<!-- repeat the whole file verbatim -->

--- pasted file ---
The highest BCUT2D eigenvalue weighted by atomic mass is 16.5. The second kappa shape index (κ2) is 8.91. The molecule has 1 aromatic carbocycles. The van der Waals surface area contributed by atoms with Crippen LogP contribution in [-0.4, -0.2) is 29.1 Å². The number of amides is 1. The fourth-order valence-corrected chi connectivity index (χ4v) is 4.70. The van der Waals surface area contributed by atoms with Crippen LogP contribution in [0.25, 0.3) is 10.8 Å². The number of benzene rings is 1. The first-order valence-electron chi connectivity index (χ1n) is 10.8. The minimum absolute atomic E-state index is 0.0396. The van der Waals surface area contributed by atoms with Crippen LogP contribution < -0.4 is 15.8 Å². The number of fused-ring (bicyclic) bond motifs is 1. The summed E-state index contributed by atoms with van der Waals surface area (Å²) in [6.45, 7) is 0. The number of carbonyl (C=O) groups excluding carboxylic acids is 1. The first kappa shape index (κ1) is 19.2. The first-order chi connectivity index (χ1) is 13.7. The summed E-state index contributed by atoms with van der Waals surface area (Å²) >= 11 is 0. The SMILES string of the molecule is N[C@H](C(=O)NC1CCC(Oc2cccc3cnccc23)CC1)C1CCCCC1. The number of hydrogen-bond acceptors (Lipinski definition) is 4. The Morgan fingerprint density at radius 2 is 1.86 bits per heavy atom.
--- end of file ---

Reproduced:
The highest BCUT2D eigenvalue weighted by atomic mass is 16.5. The second kappa shape index (κ2) is 8.91. The molecule has 1 aromatic carbocycles. The van der Waals surface area contributed by atoms with Crippen LogP contribution in [-0.4, -0.2) is 29.1 Å². The number of amides is 1. The fourth-order valence-corrected chi connectivity index (χ4v) is 4.70. The van der Waals surface area contributed by atoms with Crippen LogP contribution in [0.25, 0.3) is 10.8 Å². The number of benzene rings is 1. The first-order valence-electron chi connectivity index (χ1n) is 10.8. The minimum absolute atomic E-state index is 0.0396. The van der Waals surface area contributed by atoms with Crippen LogP contribution < -0.4 is 15.8 Å². The number of fused-ring (bicyclic) bond motifs is 1. The summed E-state index contributed by atoms with van der Waals surface area (Å²) in [6.45, 7) is 0. The number of carbonyl (C=O) groups excluding carboxylic acids is 1. The first kappa shape index (κ1) is 19.2. The first-order chi connectivity index (χ1) is 13.7. The summed E-state index contributed by atoms with van der Waals surface area (Å²) >= 11 is 0. The SMILES string of the molecule is N[C@H](C(=O)NC1CCC(Oc2cccc3cnccc23)CC1)C1CCCCC1. The number of hydrogen-bond acceptors (Lipinski definition) is 4. The Morgan fingerprint density at radius 2 is 1.86 bits per heavy atom.